This past Friday, The United States Supreme Court announced that it would hear a case involving a Texas law that restricts access to abortion for women. This will be the first time the Court has heard an abortion case since 2007, and has the potential to mark the most influential decision on the issue since 1992. The Supreme Court’s decision to hear this case comes at a time where attempts at restricting abortion are rampant.
In May, The House of Representatives passed a bill banning abortions after 20-weeks. The bill and the debate surrounding it were divisive in nature. The vote was held during National Women’s Health Week, and required rape victims to receive medical attention and counselling prior to obtaining an abortion; it also originally required mandatory reporting of sexual assaults to police. In September, the Pain Capable Unborn Child Protection Act did not pass a vote on cloture, meaning the Senate voted to end the debate on this issue before voting on the bill could even take place. However, it may still be brought before the Senate in the future.
This bill not only being brought forward but being passed by the House, shows that while rights to abortion were won over 40 years ago, there are still constant challenges to it and to a woman’s right to make health care decisions regarding her own body. In relation to the federal bill, Gretchen Borchelt, vice president for health and reproductive rights for the National Women’s Law center, placed the issue in this context. She stated that, “some members of Congress think politics – not medical expertise or a woman’s health – should drive important health care decisions”, and that, “passing an unconstitutional nationwide ban on later abortions does nothing to help women – instead, it threatens their health and lives and interferes in their personal medical decisions”. It is in this context that the Supreme Court will be deciding upon such an important issue; upholding the Texas law as constitutional would erode entrenched rights for women.
The Texas law in question in Whole Woman’s Health v Cole places restrictions upon obtaining an abortion. Doctors performing abortions must have admitting privileges at a nearby hospital, and abortion clinics must have surgical facilities. At issue here is the difficulty in complying with these regulations, which are opposed by major medical organizations like the American Medical Association and the American College of Obstetricians and Gynecologists. Doctors must admit a quota of patients in order to retain admitting privileges at hospitals. However, abortion doctors rarely admit patients to the hospital due to the procedure, as it is safe, and thus are not able to obtain the admitting privileges. Similarly, other medical procedures with more risks are not required to abide by the surgical requirements. Thus, these regulations are seemingly unnecessary and would only have the effect of restricting access to abortion for women seeking it.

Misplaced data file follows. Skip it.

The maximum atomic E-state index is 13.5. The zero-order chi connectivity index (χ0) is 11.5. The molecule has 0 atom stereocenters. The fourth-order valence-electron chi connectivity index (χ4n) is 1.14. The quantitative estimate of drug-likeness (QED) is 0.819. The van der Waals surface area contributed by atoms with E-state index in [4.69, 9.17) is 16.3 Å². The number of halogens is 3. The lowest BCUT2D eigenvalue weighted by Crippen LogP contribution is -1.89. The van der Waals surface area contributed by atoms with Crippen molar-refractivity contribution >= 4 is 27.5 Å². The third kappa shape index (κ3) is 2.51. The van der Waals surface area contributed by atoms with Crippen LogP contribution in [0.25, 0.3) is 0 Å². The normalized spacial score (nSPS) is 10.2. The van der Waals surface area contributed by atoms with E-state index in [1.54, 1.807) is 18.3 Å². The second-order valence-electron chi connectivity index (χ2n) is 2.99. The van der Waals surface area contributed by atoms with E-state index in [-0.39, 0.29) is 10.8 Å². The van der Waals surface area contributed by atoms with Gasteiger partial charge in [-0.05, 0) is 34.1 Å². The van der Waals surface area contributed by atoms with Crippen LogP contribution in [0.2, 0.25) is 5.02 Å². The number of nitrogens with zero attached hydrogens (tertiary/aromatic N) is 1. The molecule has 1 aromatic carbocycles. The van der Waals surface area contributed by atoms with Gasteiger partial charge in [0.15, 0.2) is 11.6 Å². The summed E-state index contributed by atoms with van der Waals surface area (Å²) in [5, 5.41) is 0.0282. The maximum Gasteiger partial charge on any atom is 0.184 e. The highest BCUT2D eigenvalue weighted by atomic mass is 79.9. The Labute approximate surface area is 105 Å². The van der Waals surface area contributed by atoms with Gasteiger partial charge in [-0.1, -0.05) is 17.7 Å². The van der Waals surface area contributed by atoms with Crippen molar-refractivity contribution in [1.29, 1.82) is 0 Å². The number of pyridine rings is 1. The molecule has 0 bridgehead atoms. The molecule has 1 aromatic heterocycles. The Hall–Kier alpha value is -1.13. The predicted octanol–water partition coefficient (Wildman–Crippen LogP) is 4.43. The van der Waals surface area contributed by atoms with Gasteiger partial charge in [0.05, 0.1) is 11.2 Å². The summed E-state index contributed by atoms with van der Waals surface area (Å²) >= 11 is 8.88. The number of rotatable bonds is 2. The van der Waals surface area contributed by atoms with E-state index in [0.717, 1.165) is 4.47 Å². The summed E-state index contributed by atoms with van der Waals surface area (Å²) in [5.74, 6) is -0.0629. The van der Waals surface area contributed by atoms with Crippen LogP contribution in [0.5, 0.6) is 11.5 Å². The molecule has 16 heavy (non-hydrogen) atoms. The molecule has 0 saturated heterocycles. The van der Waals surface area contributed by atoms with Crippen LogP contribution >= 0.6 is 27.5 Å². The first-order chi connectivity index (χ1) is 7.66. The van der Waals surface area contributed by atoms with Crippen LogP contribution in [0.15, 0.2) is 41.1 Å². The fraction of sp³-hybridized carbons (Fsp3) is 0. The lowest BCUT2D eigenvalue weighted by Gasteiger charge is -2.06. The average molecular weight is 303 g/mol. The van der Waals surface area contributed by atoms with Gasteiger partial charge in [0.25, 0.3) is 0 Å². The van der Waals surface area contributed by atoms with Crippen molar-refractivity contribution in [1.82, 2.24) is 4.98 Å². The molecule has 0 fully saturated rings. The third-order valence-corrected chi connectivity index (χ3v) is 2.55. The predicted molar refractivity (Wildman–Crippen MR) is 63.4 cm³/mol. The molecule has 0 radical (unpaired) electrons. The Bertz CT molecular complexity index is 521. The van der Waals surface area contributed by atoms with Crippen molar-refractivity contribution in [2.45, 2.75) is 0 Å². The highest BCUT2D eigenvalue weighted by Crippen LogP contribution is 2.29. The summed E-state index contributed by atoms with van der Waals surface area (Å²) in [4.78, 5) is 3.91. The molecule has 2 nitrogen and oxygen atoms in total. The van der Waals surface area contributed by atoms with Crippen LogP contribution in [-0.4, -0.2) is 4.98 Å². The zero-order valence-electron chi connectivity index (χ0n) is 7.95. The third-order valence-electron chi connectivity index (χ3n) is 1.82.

Because of these measures the vast majority of the abortion clinics in Texas will be forced to close. There are currently 42 abortion clinics in Texas, but only 10 will remain if this bill is upheld. The bill states that it is providing greater care for abortion patients, but in practice it would simply make it more difficult for women to access safe abortion. A lower court made the argument that closing that many clinics would not cause undue hardship for those seeking an abortion, citing that those near the Mexican border can simply drive to nearby Mexican towns and have abortions. The language here highlights that many lawmakers and deciders do not understand the issue. If the bill purports to increase care for women seeking abortions, then telling them to simply go to Mexico seems to be in direct contradiction of that. Furthermore, even though the statement was problematic to say the least, those not living near the Mexican border are not mentioned; the closure would seemingly negatively affect many rural individuals, by denying them reasonable access. Limiting access to abortion facilities only serves to marginalize women.
Similar to those who were arguing against the federal abortion bill, those who have fought the bill in Texas claim it “treat[s] women as though they are not capable of making their own medical decisions” and violates “women’s constitutional rights to control their bodies”. This law is not the only one currently working to undermine a constitutionally won right to abortion for women. 50 restrictions have been enacted this year alone, and nearly 300 since 2010. The manner in which the Supreme Court views and decides upon this case will have an enormous effect on the tide of this issue; ruling that the law is constitutional will push more restrictive laws nationwide, and further erode women’s rights in their own personal medical decisions.
I will be following the Court’s ruling in this case and will continue to report on it.
This blog post was written by a CCLA-PBSC RightsWatch student. Views expressed do not necessarily reflect the views of the CCLA or PBSC.